In my blogs and seminars I often make references to boondocking on land controlled by the USFS (United States Forest Service). For those new to boondocking, you will want to be aware that the forest service refers to boondocking as “dispersed camping”. You will find a good description of dispersed camping along with the typical rules and other valuable tips on the Fishlake Forest (central Utah) recreation page.
For those of you that are already avid boondockers and enjoy camping on USFS, you will be excited to learn that the USFS has adopted a dispersed camping symbol for use on their maps (see photo). I discovered this symbol while planning an upcoming RV adventure revealing several camp locations I may not have located via my normal methods. It also saves several steps that I would normally go through in regards to determining land boundaries and jurisdiction. My hope is that it will begin to appear on more and more forest service district maps across the country allowing me to find boondocking locations that are conveniently located along my intended route. Now some may say making it easy for Joe Blow RVer to find solitude boondocking locations will ruin it for the rest of us who boondock on a regular basis, but with the USFS overseeing more than 192 million acres of land, I think there is enough to go around for all of us.
“X” marks the boondocking spot, making it that much easier to enjoy my next adventure in RVing!
Dave Helgeson’s many roles in the RV industry started before he even had a driver’s license. His grandparents and father owned an RV dealership before the term “RV” had been coined, and Dave played a pivotal role in nearly every position of an RV dealership. He and his wife Cheri launched their own RV dealership in the Pacific Northwest. The duo also spent 29 years overseeing regional RV shows. Dave has also served as President of a local chapter of the Recreational Vehicle Dealers Association (RVDA), worked on the board of advisors for the RV Technician Program of a local technical college, and served as a board member of the Manufactured Home and RV Association. Dave’s reputation earned him the title of “The foremost expert on boondocking,” bestowed by RV industry icon, the late Gary Bunzer (The RV Doctor). When he’s not out boondocking, you’ll find Dave in the spotlight at RV shows across the country, giving seminars about all things RVing. He and Cheri currently roam in their fifth travel trailer, with Dave doing all the service, repair and modifications to his own unit.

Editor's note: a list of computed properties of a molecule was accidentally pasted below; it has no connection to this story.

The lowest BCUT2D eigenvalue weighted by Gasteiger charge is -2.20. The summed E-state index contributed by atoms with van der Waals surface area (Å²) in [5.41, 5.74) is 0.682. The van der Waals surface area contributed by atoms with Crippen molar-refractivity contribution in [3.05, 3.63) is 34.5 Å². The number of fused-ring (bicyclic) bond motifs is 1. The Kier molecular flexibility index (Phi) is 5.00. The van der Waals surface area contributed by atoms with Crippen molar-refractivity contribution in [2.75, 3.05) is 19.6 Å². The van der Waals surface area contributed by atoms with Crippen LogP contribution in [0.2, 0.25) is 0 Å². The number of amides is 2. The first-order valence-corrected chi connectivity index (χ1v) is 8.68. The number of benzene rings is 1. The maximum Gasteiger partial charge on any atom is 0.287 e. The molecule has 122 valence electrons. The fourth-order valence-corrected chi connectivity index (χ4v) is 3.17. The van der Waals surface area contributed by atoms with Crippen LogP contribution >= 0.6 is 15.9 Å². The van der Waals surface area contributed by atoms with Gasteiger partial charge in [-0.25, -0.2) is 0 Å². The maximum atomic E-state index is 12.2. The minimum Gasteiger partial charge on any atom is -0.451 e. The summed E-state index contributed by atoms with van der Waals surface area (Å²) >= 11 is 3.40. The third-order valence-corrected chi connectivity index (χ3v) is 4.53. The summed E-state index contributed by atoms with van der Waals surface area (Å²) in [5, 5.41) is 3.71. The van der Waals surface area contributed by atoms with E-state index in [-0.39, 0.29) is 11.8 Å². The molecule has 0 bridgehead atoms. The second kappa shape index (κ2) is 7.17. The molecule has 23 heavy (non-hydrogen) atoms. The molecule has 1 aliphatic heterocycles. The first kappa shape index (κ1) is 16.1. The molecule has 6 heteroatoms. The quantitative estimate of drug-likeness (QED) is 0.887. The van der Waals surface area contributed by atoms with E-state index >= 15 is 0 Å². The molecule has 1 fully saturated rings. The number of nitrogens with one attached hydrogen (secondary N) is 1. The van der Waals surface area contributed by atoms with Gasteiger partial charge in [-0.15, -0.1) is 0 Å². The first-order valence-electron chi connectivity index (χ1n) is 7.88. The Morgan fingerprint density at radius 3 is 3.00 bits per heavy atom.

chuck Preston says
I have heard of campers being issued tickets for living in the forest, even though they were not over the 14 day limit. what is required to prove you are not living in the forest ? Is this something we have to do now offer proof?
Dave Helgeson - Adventures in RVing says
Not sure where you heard this. If there were tickets issues, I suspect rules other than the 14 day limit were being violated. Possibly dumping garbage, campfires during a burn ban, etc. I have only spoken to one ranger during my many years of boondocking. He saw the ATV in my truck and he just wanted to remind me that ATVs were not legal on the forest roads where I was camped, which I knew. If you are in doubt of the rules do an online search for “dispersed camping” along with the name of the national forest you wish to camp in.